VIDEO-BBC News - Michael Gove moved to chief whip in cabinet reshuffle

15 July 2014 Last updated at 09:45 ET

Education Secretary Michael Gove is to become the new chief whip in the most wide-ranging cabinet reshuffle of David Cameron's premiership.

He has been replaced by Treasury minister Nicky Morgan, as Mr Cameron promotes more women into top jobs.

Ken Clarke is among the old guard to have stood down and Foreign Secretary William Hague has moved to a lower profile role as Commons leader.

Defence Secretary Philip Hammond has taken over at the Foreign Office.

Among the other changes announced:

The BBC News channel's chief political correspondent Norman Smith said the aim of the reshuffle was to bring in fresh faces and make voters think again about the Conservatives' "male, pale and stale" image.

The number of women in cabinet has been doubled from three to six so far, out of a total of 23 ministers in Mr Cameron's top team. Nine women have been promoted so far, across government.

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MP Ken Clarke tells the BBC why he thinks all-women shortlists are a good thing

Former Defence Secretary Liam Fox has turned down David Cameron's offer of a return to government as a minister in the Foreign Office, saying on his website he preferred to carry on campaigning on immigration and Europe from the backbenches.

But it is Michael Gove's move to chief whip, a behind-the-scenes role in charge of party discipline, announced by Mr Cameron on his Twitter feed, that has caused the most surprise.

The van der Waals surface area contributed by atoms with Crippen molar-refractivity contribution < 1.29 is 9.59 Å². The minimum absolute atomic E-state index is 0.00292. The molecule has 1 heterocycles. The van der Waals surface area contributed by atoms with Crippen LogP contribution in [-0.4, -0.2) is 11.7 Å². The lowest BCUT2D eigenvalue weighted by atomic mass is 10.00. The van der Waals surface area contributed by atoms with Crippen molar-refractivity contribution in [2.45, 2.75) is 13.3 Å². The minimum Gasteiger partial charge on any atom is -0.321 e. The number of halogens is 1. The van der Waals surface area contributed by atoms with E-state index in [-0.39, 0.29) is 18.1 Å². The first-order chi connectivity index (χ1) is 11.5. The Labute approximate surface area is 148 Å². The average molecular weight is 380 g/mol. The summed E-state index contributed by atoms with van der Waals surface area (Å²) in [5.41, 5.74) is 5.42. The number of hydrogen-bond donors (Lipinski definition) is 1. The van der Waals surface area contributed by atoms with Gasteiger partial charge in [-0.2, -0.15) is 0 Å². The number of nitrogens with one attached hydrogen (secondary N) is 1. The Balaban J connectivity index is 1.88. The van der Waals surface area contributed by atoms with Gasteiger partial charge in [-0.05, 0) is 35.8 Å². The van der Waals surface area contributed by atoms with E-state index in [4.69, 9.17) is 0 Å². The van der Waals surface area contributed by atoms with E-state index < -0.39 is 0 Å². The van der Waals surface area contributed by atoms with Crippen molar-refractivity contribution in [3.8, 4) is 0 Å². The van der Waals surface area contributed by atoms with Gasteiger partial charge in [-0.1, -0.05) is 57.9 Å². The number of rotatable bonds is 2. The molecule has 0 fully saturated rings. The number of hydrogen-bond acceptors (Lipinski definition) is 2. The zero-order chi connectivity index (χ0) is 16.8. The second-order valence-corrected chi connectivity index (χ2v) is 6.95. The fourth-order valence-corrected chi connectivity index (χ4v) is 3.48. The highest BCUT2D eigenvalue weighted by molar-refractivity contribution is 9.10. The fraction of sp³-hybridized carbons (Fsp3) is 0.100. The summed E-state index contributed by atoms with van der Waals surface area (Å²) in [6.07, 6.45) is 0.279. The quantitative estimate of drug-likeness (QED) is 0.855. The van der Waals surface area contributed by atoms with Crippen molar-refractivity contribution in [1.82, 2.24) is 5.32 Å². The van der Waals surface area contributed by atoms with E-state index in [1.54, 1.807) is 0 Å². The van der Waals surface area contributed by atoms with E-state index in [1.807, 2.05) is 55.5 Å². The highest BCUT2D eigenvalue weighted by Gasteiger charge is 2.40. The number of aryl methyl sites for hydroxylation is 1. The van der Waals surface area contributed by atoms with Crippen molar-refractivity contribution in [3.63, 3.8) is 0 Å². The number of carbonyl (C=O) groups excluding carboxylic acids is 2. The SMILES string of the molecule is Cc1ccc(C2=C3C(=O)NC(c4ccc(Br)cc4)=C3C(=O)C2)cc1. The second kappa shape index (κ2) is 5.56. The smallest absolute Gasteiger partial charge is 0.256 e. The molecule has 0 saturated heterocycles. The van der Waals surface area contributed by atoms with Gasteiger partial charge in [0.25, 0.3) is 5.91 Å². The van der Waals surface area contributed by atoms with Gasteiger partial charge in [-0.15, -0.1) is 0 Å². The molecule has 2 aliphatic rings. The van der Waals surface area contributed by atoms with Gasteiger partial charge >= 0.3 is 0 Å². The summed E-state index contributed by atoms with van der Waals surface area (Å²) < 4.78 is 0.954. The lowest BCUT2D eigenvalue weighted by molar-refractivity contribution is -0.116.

Mr Gove has been one of the most radical and at times controversial figures in David Cameron's government, driving through far-reaching changes to the education system such as free schools, exam changes and the extension of the academy programme.

His calls for a return to more traditional teaching methods and exam reforms have brought him into conflict with the unions - his replacement by the relatively unknown Nicky Morgan - seen as having a less confrontational style - could be an attempt to calm things down, said the BBC's Norman Smith.

Downing Street is talking up Mr Gove's new role, which will see him leading the fight against Labour in the general election campaign.

"You should expect to see a great deal of Michael Gove on your TV and radio channels," said the prime minister's official spokesman.

But BBC political editor Nick Robinson said it will be seen by some as a demotion as Mr Gove will no longer be a full cabinet member, just have the right to attend meetings when required.

"He now continues not as a leading Tory figure in his own right but as 'a friend of David and George'," writes Nick Robinson.

"His first job would appear to be to help them win the election. His second to make sure Boris and his old sparring partner Theresa May aren't the next Tory leader."

'Surprised and shocked'

Nicky Morgan will add responsibility for equalities to her previous brief as minister for women, but business and education minister Nick Boles will be responsible for implementing same sex marriage legislation, which Mrs Morgan voted against on the basis of her Christianity.

The teaching unions have said they are seeking urgent meetings with Nicky Morgan to discuss pay, pensions and professional standards.

Ofsted chief Sir Michael Wilshaw said he was "surprised and shocked" by Mr Gove's departure, telling LBC radio: "I'm a great admirer of the Secretary of State, I think he's been a transformative and radical minister of education."


By BBC Political Correspondent Robin Brant

Three things to take from this reshuffle: